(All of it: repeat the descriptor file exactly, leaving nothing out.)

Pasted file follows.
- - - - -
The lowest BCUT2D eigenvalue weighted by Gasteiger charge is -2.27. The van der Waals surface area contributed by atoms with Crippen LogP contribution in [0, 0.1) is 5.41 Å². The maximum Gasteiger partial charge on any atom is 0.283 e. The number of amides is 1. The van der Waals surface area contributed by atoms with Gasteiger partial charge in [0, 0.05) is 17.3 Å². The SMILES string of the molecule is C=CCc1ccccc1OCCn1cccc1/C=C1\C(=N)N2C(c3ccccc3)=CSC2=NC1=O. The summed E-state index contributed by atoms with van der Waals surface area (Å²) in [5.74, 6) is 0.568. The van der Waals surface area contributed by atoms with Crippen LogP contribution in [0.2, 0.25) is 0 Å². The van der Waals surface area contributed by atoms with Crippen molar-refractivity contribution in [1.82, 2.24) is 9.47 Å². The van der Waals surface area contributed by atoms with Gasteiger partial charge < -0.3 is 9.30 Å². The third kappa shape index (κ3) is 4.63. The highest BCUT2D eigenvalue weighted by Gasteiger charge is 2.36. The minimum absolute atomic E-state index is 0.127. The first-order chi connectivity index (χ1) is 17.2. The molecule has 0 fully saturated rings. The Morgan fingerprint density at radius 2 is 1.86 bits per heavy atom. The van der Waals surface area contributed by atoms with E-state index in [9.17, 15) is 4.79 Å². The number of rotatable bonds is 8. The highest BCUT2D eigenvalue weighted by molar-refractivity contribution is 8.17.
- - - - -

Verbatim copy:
The lowest BCUT2D eigenvalue weighted by Gasteiger charge is -2.27. The van der Waals surface area contributed by atoms with Crippen LogP contribution in [0, 0.1) is 5.41 Å². The maximum Gasteiger partial charge on any atom is 0.283 e. The number of amides is 1. The van der Waals surface area contributed by atoms with Gasteiger partial charge in [0, 0.05) is 17.3 Å². The SMILES string of the molecule is C=CCc1ccccc1OCCn1cccc1/C=C1\C(=N)N2C(c3ccccc3)=CSC2=NC1=O. The summed E-state index contributed by atoms with van der Waals surface area (Å²) in [5.74, 6) is 0.568. The van der Waals surface area contributed by atoms with Crippen LogP contribution in [0.2, 0.25) is 0 Å². The van der Waals surface area contributed by atoms with Crippen molar-refractivity contribution in [1.82, 2.24) is 9.47 Å². The van der Waals surface area contributed by atoms with Gasteiger partial charge < -0.3 is 9.30 Å². The third kappa shape index (κ3) is 4.63. The highest BCUT2D eigenvalue weighted by Gasteiger charge is 2.36. The minimum absolute atomic E-state index is 0.127. The first-order chi connectivity index (χ1) is 17.2. The molecule has 0 fully saturated rings. The Morgan fingerprint density at radius 2 is 1.86 bits per heavy atom. The van der Waals surface area contributed by atoms with E-state index in [9.17, 15) is 4.79 Å². The number of rotatable bonds is 8. The highest BCUT2D eigenvalue weighted by molar-refractivity contribution is 8.17.